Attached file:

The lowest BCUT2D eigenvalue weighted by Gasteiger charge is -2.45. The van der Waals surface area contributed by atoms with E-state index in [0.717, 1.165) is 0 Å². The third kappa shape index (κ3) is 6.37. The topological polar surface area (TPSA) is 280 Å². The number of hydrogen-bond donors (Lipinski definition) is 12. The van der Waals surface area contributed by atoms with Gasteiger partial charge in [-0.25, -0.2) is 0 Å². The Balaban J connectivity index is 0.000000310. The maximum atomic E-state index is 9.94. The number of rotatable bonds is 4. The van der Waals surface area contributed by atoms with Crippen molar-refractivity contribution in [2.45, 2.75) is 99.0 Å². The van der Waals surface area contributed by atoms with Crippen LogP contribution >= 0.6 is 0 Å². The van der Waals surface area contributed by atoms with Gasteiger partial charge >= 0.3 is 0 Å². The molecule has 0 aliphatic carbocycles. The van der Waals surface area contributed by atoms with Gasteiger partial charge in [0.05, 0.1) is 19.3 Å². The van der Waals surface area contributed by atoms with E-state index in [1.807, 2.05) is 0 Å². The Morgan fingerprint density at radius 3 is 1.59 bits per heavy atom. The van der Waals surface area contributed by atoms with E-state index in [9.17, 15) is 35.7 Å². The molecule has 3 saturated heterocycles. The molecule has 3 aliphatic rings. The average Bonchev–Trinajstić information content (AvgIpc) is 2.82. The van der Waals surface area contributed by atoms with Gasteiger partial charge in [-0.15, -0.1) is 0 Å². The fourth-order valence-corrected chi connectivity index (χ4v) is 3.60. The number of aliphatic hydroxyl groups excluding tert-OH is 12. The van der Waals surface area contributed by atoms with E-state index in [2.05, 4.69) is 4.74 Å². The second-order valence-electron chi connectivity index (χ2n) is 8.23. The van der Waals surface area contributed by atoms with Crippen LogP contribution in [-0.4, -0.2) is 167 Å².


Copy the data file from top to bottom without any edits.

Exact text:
The lowest BCUT2D eigenvalue weighted by Gasteiger charge is -2.45. The van der Waals surface area contributed by atoms with E-state index in [0.717, 1.165) is 0 Å². The third kappa shape index (κ3) is 6.37. The topological polar surface area (TPSA) is 280 Å². The number of hydrogen-bond donors (Lipinski definition) is 12. The van der Waals surface area contributed by atoms with Gasteiger partial charge in [-0.25, -0.2) is 0 Å². The Balaban J connectivity index is 0.000000310. The maximum atomic E-state index is 9.94. The number of rotatable bonds is 4. The van der Waals surface area contributed by atoms with Crippen molar-refractivity contribution in [2.45, 2.75) is 99.0 Å². The van der Waals surface area contributed by atoms with Crippen LogP contribution >= 0.6 is 0 Å². The van der Waals surface area contributed by atoms with Gasteiger partial charge >= 0.3 is 0 Å². The molecule has 0 aliphatic carbocycles. The van der Waals surface area contributed by atoms with Gasteiger partial charge in [0.05, 0.1) is 19.3 Å². The van der Waals surface area contributed by atoms with E-state index in [1.807, 2.05) is 0 Å². The Morgan fingerprint density at radius 3 is 1.59 bits per heavy atom. The van der Waals surface area contributed by atoms with E-state index in [9.17, 15) is 35.7 Å². The molecule has 3 saturated heterocycles. The molecule has 3 aliphatic rings. The average Bonchev–Trinajstić information content (AvgIpc) is 2.82. The van der Waals surface area contributed by atoms with Gasteiger partial charge in [-0.15, -0.1) is 0 Å². The fourth-order valence-corrected chi connectivity index (χ4v) is 3.60. The number of aliphatic hydroxyl groups excluding tert-OH is 12. The van der Waals surface area contributed by atoms with E-state index in [2.05, 4.69) is 4.74 Å². The second-order valence-electron chi connectivity index (χ2n) is 8.23. The van der Waals surface area contributed by atoms with Crippen LogP contribution in [-0.4, -0.2) is 167 Å².